Fairness Is Good Management
There is no room for ambiguity in people's assessment of you as a manager who treats people with fairness. Treating people with respect and dealing with everyone in a fair and open matter are just two essential requirements for success as a manager.
When the Boss Plays Favorites
If you have ever worked for a manager who plays favorites or, who treats people with different standards of accountability and performance, you understand how destructive this approach is to morale.
In one case, the manager clearly viewed an employee as the "star" of the group, heaping public praise on him and ensuring that he was involved in the most visible and important projects. This star treatment created hard feelings with the other employees and was frequently referenced when discussing what it was like to work for the manager. Instead of attracting talent, the manager struggled to retain people on his team.
In another case, the manager regularly described his commitment to ensuring and requiring accountability for results, yet regularly made excuses and extended project dates for an employee who seemed to have a never-ending soap opera in her personal life. As a result, there was little sense of or commitment to accountability across the team.
In yet another case, a manager made it very clear that those who succeeded on her team were the ones who helped her politically. Instead of focusing on the problems and challenges in the workplace, this manager generated a circus of political gamesmanship all intended to curry favor with her.
Establishing different sets of rules for different employees is the antithesis of fairness and creates ill will, poor morale and less than optimal performance across the team.
What Fairness Looks Like in the Workplace
When you treat your employees fairly they focus on navigating the challenges in front of them.
They feel respected, cared for, and they develop trust in you as a manager. Instead of focusing on gamesmanship or one-upmanship, employees focus on working towards individual and group goals.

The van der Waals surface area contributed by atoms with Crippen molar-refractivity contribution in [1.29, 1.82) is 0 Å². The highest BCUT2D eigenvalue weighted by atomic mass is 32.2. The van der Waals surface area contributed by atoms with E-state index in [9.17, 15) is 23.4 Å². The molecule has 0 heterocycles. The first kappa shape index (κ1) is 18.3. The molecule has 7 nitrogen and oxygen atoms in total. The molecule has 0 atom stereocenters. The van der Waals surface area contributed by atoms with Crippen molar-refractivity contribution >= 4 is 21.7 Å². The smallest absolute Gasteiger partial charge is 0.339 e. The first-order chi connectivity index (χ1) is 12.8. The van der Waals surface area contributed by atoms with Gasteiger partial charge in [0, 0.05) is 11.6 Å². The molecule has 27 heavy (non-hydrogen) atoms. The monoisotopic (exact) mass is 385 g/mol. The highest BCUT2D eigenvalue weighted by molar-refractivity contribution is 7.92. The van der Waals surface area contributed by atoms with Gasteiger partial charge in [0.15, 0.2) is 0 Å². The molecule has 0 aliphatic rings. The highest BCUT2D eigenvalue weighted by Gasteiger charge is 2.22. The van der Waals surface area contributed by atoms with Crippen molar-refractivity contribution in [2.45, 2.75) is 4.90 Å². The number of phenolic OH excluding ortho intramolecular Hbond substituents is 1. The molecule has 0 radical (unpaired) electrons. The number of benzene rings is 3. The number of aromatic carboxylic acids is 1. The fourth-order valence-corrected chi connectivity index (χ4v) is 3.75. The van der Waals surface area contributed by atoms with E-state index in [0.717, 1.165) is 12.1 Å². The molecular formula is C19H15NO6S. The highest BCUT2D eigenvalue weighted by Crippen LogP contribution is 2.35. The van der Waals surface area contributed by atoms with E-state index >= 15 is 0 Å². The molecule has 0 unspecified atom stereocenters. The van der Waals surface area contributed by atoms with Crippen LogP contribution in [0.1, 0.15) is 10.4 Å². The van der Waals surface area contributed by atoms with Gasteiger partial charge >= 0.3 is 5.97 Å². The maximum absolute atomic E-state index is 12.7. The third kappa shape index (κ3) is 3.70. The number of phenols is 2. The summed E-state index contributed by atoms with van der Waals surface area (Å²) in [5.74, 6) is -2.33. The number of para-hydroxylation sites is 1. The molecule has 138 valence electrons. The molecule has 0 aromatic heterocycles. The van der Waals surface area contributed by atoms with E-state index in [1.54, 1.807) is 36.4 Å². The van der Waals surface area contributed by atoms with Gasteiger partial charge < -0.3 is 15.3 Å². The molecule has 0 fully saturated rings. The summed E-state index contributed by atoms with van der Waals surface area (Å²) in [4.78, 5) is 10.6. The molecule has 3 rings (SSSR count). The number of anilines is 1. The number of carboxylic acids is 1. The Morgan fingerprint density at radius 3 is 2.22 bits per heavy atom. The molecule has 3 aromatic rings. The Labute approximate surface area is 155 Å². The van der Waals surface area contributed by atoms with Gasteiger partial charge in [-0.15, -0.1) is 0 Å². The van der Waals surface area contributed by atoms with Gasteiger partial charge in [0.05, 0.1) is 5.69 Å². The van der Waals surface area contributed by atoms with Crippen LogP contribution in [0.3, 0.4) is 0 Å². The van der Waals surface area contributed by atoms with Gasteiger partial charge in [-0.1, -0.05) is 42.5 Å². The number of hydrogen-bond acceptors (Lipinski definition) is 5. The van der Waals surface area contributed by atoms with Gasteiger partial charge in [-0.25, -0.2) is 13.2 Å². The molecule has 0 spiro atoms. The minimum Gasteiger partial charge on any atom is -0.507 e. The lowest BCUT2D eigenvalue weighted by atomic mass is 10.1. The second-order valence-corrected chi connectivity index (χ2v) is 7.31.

When you treat others fairly two things happen. Your employees notice and respect you for it. Your reputation for fair play reinforces their belief in you. Second, the people who you treat fairly will respond in kind. You are teaching through your actions and modeling the behavior of "fairness" in the workplace.
How to Be a Fair Manager
A good manager is one who treats every person she encounters with respect and fairness. Some suggestions for cultivating your reputation for fairness include:
- The golden rule. Treat everyone you encounter as you would like to be treated.
- No favorites. A manager who is fair does not play favorites. You don't give anyone all the good jobs, or all the bad jobs, just because of how you feel about them. You treat them as the unique individuals they are.
- Don't take advantage. When you're being fair, you don't take advantage of others based on your position as the manager. You don't treat someone unfairly just because you can and can get away with it.
- Model the rules and behaviors. When you follow the rules and apply them equally to everyone, you are being fair. Make sure you apply them to yourself as well. Your "do" must match your "tell," or people will lose trust in you.
- Change the rules. If you sense that the rules are unfair to individuals or groups, cultivate the courage to change the rules. Just be sure that the reason you are changing it really is to increase fairness, not just to justify an outcome that might be better for a favorite. Make sure the new rule is applied equally for all.
- Think about how it affects others. As you assign work, for example, think about whether you are doing it fairly, but also consider how other will perceive it. If you have a rule that everyone in the company has to pay $20 per month for the shared coffee in the lunch room, think about the stock clerk for whom that $20 is a major expense and about the accountant who doesn't drink coffee. Who does this rule affect them and is it fair?
- Be honest. Be honest with your employees. Tell them why things are done as they are. Tell them why a specific procedure was put in place. Tell them about things you can't tell them, but only if there really is a reason why you can't. When you are honest with them you are treating them equally. You aren't telling them that just because they aren't managers they don't deserve the information. And be honest with yourself too. Look at why you're doing the things you are and in the way you are.
The Bottom Line
Credibility is critical to your success as a manager and nothing destroys credibility faster than the reputation that you play favorites or deal with people on an inconsistent basis. Be deliberate and even-handed about how you assign work, offer praise and share feedback. The benefits of cultivating a reputation as a manager who deals with people in a fair manner are priceless.
Updated by: Art Petty